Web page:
As an essential trace element, the importance of selenium (Se) in humans is well established, and its deficiency has caused serious health effects in humans, such as Keshan disease. Foods are major natural source of Se, and its levels generally depend on soil Se levels. Since its discovery as an important component of antioxidant enzymes, such as glutathione peroxidase (GPx), thioredoxin reductase (TrxR) and iodothyronine deiodinases (IDD), there has been an increased interest in the study of other Se-containing proteins (selenoproteins) or enzymes (selenoenzymes) [1]. There are at least 30 selenoproteins that have been identified in mammals, and it has been estimated that humans have about 25 selenoproteins [2]. The functional roles of some of these selenoproteins are still not fully understood, even though they have been conserved throughout evolution because of their unique physio-chemical properties [3]. Because of their antioxidant activity, there has been a tremendous interest in the study of Se and its compounds in cancer chemoprevention, heart disease and immunity. This paper will review the metabolism of Se and its antioxidative roles in human health and diseases.

Selenium biochemistry and metabolism

Selenocysteine is recognised as the 21st amino acid, and it forms a predominant residue of selenoproteins and selenoenzymes in biological tissues. During protein synthesis, the selenocysteine residue is cotranslationally inserted and encoded by the UGA codon, which is normally associated with a termination codon [4, 5]. The molecular structure of selenocystiene is an analogue of cysteine where a sulphur atom is replaced by Se. Even though Se and sulphur share some similar chemical properties, there are also some differences. For instance, in the form of a selenoate anion, as a conjugated base of selenocysteine, Se is more stable than cysteine thiolate. Furthermore, Se as selenol (R-SeH; pKa 5.2) is more acidic than thiol (R-SH; pKa 8.5) and readily dissociated at physiological pH, which may contribute to its biological reactivity. In the body, both organic (selenocysteine, selenomethionine) and inorganic (selenite, selenate) Se compounds are readily metabolised to various forms of Se metabolites [6]. Of particular importance during this metabolic process is the formation of hydrogen selenide (H2Se) from selenite after the action of glutathione-coupled reactions via selenodiglutathione (GS-Se-SG) and glutathione selenopersulfide (GS-SeH). H2Se is further metabolised and involved in the formation of methylselenol and dimethylselenide, which are exhaled or secreted via the skin. Selenium is also excreted in urine as trimethylselenonium ion and selenosugar compounds [7]. Hydrogen selenide can also be used as a substrate for selenocysteine biosynthesis, directed by specific codon in proteins; however, this is not the case with selenomethionine where its incorporation into proteins is non-specific and random in place of methionine. The selenoenzymes that are found to have strong antioxidant activity include six groups of the GPx – GPx1, GPx3, GPx4, GPx5 and GPx6. These GPx play a significant role in protecting cells against oxidative damage from reactive oxygen species (ROS) and reactive nitrogen species (RNS), which include superoxide, hydrogen peroxide, hydroxyl radicals, nitric oxide and peroxynitrite [8, 9]. The other essential antioxidant selenoenzymes are the TrxR where they use thioredoxin (Trx) as a substrate to maintain a Trx/TrxR system in a reduced state for removal of harmful hydrogen peroxide [10, 11]. There are three types of TrxR that have been identified, and these include cytosolic TrxR1, mitochondrial TrxR2 and spermatozoa-specific TrxR, (SpTrxR) [12, 13]. Increasing evidence suggests that selenoprotein P may also play a significant role in antioxidant defense system in preventing attack from harmful ROS and RNS [14, 15].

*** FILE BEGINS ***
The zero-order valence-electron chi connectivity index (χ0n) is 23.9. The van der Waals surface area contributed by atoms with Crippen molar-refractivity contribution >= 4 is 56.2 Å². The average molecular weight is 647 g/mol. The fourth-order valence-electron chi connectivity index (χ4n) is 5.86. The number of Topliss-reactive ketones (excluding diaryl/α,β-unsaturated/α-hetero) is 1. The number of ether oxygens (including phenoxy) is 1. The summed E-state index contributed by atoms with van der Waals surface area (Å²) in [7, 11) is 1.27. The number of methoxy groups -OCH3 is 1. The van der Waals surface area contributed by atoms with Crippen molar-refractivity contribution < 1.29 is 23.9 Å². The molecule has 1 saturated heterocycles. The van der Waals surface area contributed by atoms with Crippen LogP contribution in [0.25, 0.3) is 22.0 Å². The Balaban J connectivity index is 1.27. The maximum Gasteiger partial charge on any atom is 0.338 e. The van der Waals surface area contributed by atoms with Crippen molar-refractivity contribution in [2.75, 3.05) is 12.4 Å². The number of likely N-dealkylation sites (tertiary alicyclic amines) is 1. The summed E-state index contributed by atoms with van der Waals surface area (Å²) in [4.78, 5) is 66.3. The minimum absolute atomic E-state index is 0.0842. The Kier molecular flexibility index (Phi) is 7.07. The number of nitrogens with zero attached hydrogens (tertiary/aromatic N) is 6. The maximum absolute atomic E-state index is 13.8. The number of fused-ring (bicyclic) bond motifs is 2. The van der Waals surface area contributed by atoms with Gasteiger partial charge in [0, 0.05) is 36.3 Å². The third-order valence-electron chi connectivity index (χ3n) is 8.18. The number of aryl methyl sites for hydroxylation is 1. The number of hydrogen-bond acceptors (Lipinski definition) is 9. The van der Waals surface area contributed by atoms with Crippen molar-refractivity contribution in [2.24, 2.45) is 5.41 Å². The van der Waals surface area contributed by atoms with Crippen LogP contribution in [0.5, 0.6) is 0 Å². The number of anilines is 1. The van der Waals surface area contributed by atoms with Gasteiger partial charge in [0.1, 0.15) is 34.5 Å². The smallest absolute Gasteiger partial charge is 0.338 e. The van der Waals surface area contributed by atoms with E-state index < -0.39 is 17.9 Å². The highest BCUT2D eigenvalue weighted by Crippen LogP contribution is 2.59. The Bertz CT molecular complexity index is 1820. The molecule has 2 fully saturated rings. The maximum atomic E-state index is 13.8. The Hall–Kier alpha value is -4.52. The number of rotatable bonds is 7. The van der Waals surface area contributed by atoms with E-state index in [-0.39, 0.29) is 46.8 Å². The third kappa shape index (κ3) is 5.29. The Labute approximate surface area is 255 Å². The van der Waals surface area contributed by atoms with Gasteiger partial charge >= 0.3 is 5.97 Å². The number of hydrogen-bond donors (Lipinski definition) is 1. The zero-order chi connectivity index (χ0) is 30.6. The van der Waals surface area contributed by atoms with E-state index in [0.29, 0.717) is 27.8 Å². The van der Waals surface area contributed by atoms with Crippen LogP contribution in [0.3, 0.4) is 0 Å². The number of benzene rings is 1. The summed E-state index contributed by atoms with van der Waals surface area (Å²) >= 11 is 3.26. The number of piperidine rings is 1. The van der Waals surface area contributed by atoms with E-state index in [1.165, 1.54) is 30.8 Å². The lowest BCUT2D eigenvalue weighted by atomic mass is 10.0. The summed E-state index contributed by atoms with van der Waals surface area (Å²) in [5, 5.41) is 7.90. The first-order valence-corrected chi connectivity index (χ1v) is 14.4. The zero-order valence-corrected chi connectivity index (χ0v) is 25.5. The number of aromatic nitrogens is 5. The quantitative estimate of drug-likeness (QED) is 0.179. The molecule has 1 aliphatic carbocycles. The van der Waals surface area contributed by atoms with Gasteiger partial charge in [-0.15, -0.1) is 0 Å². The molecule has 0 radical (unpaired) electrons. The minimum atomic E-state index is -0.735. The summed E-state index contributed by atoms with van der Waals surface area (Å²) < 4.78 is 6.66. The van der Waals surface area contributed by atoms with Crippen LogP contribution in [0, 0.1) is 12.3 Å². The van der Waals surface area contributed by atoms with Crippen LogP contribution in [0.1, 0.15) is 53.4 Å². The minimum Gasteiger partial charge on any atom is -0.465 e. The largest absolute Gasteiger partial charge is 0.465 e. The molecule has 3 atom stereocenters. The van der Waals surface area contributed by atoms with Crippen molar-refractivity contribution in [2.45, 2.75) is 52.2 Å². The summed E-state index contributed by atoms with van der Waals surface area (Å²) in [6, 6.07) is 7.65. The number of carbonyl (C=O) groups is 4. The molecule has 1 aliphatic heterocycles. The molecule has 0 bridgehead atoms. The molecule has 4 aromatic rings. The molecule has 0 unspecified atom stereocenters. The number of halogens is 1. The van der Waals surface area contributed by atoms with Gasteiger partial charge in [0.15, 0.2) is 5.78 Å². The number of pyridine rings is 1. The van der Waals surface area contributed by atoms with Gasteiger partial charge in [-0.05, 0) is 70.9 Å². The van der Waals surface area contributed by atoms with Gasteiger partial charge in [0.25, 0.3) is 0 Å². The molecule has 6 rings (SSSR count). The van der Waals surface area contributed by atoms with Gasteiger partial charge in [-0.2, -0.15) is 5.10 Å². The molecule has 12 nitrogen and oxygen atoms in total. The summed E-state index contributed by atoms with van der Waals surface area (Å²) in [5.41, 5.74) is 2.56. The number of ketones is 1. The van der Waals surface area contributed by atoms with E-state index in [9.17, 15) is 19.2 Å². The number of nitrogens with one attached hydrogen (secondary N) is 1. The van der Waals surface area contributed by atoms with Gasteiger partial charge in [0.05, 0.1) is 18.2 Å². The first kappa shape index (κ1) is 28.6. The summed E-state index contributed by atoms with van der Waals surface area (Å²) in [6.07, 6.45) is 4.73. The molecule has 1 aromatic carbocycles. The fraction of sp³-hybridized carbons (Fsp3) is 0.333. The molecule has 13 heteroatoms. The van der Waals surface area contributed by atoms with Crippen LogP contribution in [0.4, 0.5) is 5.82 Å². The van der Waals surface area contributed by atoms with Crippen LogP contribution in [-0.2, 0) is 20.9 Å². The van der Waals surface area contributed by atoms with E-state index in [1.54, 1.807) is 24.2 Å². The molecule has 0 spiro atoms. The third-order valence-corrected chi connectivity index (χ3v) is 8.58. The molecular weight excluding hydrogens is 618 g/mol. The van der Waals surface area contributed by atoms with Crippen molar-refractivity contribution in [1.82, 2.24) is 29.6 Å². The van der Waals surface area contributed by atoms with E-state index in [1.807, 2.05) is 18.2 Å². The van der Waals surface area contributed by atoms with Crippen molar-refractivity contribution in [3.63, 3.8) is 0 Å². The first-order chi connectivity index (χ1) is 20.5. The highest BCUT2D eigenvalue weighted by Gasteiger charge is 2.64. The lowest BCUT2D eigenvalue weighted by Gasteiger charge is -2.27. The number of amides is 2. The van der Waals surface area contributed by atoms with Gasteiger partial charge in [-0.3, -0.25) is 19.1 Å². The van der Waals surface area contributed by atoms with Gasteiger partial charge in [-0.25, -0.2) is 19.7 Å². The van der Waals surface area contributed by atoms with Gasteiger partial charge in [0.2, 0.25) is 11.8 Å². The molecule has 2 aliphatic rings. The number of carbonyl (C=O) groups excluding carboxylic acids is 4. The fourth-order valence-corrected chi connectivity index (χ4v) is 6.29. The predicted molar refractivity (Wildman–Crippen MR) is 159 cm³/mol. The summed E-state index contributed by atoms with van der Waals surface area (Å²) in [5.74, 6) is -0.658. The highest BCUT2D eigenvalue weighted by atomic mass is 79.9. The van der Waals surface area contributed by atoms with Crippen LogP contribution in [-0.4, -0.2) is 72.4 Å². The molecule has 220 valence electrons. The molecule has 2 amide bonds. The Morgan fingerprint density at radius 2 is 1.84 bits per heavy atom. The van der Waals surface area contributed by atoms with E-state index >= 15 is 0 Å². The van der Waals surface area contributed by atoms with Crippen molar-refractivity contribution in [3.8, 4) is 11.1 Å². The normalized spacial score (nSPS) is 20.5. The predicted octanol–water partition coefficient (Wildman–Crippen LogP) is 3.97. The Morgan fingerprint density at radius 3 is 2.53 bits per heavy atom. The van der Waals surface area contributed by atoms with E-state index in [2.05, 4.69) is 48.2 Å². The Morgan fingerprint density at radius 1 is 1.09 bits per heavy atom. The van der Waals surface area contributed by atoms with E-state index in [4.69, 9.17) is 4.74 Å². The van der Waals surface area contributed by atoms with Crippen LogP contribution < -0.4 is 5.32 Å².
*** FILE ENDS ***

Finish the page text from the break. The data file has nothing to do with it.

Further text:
Selenium and heart disease

The increased production of ROS can exert oxidative stress in the physiological system, and if excess ROS are not properly regulated they can cause damage to cellular lipids, proteins and DNA. The damage caused by ROS has been linked to various human diseases, including heart diseases. The presence of ROS can also cause the oxidation of low-density lipoprotein (LDL),and it has been reported to be associated with initiation of atherogenesis in heart diseases [16]. One hypothesis is that the presence of high Se as antioxidant selenoenzymes and selenoproteins may help to reduce the production of oxidised LDL and, therefore, would reduce the incidence of heart diseases [17]. In animal studies, Se deficiency has been shown to down-regulate the LDL-receptor, which is important in regulating the cholesterol level in plasma [18]. The presence of selenoprotein P, which is found mainly in plasma, may play a significant role in regulating the plasma cholesterol level by protecting LDL oxidation from ROS [19]. This study provides further evidence that selenoprotein P plays an important antioxidative role in protecting LDL from oxidation and the prevention of atherosclerosis. It has also been reported that TrxR plays a significant role in preventing the development of atherosclerosis by reducing oxidative stress and increasing NO bioavailability [16, 20].